How Dangerous Are Illegal Drugs?

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It's time to get things straight in the crooked world of illegal drugs. As a parent of a son who occasionally experiments with illegal substances such as marijuana and "ecstasy," I fear most two events: (1) a phone call from a hospital emergency room saying that he is dead or dying, and (2) his becoming addicted to a drug that ruins his career, relationships, and health.

These personal fears prompted me eight years ago, quite naively at it turns out, to find out which psychoactive drugs were the "most dangerous." As with many topics, things get complicated really fast when you start looking at them carefully.

For example, a drug's lethality must be estimated from non-human animal studies (where the generalization to human beings is always problematic) and on reports of human fatalities (where the amount and exact composition of the substance ingested is often unknown). At least with lethality, you have a corpse. However, when it comes to addiction, the concept itself is open to interpretation. We can define "addiction" as "physical dependence" (the existence of withdrawal symptoms) or as "psychological dependence" (the habit-forming effects of euphoric experiences) or as the "capture ratio" (the percentage of people who try the substance then later find that they have difficulty controlling its use despite negative consequences). Different definitions get different results. With respect to "physical dependence," for example, alcohol would be ranked near the top; but with respect to the "capture ratio," alcohol would be fairly low. Compare this to cocaine which comes in near the top of "psychological dependence," but has relatively low "physical dependence."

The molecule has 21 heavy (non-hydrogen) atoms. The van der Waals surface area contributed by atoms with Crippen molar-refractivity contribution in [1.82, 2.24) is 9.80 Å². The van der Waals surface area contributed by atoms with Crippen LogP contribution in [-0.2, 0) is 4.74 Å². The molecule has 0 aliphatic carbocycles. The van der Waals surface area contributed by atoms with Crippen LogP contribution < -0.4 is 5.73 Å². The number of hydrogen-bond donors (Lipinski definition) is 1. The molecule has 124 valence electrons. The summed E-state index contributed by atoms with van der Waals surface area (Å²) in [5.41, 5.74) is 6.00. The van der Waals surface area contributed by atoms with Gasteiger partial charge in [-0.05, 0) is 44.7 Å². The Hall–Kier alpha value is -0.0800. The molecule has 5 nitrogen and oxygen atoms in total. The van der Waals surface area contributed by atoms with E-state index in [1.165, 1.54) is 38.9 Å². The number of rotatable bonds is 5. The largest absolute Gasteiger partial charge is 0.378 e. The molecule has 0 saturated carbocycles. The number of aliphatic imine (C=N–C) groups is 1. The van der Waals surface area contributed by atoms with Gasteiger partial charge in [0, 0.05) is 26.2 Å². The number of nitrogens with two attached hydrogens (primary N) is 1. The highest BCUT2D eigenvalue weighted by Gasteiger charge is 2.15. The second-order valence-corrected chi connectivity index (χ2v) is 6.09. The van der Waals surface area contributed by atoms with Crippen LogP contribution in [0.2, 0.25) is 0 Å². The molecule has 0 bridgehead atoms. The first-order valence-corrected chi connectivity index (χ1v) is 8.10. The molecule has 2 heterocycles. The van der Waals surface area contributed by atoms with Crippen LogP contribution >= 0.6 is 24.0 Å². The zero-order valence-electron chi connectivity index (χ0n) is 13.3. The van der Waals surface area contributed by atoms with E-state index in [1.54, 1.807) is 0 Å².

Such complexities should temper anyone's dogmatism. Here, as best I can determine, is a summary of the relative risk of acute lethality of twenty-five psychoactive substances, along with an estimate of their addiction potential. Note that the route of administration is a critical factor in determining risk, and also that individual users vary in their vulnerability to death or addiction.

Acute Lethality Addiction Potential
Alcohol (oral) Moderate/high High
Aspirin (oral) Moderate Low
Caffeine (oral) Low Moderate/low
Cocaine (intranasal) Moderate/high Moderate/high
Codeine (oral) Moderate Moderate
Dextromethorphan (oral) High Moderate/low
"Ecstasy" (methylenedioxymethamphetamine) (oral) Moderate Moderate/low
GHB (gamma-hydroxybutyric acid) (oral) Moderate/high Moderate/low
Heroin (intravenous) High Very high
Isobutyl nitrite ("poppers") Moderate/high Moderate
Kava kava Moderate/low Moderate/low